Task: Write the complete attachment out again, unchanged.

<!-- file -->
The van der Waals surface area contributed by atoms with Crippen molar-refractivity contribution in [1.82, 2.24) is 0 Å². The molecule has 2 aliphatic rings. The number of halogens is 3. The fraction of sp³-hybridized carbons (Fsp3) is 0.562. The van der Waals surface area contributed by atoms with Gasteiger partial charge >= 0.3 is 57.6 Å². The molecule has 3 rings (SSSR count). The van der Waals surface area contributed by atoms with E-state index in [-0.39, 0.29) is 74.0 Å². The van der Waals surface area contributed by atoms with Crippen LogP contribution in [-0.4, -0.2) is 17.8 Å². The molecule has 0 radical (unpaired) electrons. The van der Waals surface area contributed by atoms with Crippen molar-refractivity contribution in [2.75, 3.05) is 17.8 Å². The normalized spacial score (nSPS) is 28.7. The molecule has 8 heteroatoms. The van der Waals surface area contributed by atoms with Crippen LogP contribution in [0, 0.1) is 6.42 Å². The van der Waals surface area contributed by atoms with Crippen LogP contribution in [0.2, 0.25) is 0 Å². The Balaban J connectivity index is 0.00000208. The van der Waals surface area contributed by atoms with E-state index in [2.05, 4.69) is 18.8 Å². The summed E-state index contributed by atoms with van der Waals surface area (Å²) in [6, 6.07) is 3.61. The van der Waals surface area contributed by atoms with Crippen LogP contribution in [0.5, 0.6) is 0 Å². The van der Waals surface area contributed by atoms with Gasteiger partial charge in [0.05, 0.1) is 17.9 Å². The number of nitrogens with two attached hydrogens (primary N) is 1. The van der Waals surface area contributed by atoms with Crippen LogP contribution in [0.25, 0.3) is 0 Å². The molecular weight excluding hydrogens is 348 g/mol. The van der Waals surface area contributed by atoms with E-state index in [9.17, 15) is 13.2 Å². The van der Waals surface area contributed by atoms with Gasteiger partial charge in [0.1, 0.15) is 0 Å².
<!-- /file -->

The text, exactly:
The van der Waals surface area contributed by atoms with Crippen molar-refractivity contribution in [1.82, 2.24) is 0 Å². The molecule has 2 aliphatic rings. The number of halogens is 3. The fraction of sp³-hybridized carbons (Fsp3) is 0.562. The van der Waals surface area contributed by atoms with Gasteiger partial charge >= 0.3 is 57.6 Å². The molecule has 3 rings (SSSR count). The van der Waals surface area contributed by atoms with E-state index in [-0.39, 0.29) is 74.0 Å². The van der Waals surface area contributed by atoms with Crippen LogP contribution in [-0.4, -0.2) is 17.8 Å². The molecule has 0 radical (unpaired) electrons. The van der Waals surface area contributed by atoms with Crippen molar-refractivity contribution in [2.75, 3.05) is 17.8 Å². The normalized spacial score (nSPS) is 28.7. The molecule has 8 heteroatoms. The van der Waals surface area contributed by atoms with Crippen LogP contribution in [0, 0.1) is 6.42 Å². The van der Waals surface area contributed by atoms with Crippen LogP contribution in [0.2, 0.25) is 0 Å². The Balaban J connectivity index is 0.00000208. The van der Waals surface area contributed by atoms with E-state index in [2.05, 4.69) is 18.8 Å². The summed E-state index contributed by atoms with van der Waals surface area (Å²) in [6, 6.07) is 3.61. The van der Waals surface area contributed by atoms with Crippen LogP contribution in [0.5, 0.6) is 0 Å². The van der Waals surface area contributed by atoms with Gasteiger partial charge in [0.05, 0.1) is 17.9 Å². The number of nitrogens with two attached hydrogens (primary N) is 1. The van der Waals surface area contributed by atoms with Crippen LogP contribution in [0.25, 0.3) is 0 Å². The molecular weight excluding hydrogens is 348 g/mol. The van der Waals surface area contributed by atoms with E-state index in [9.17, 15) is 13.2 Å². The van der Waals surface area contributed by atoms with Gasteiger partial charge in [0.1, 0.15) is 0 Å².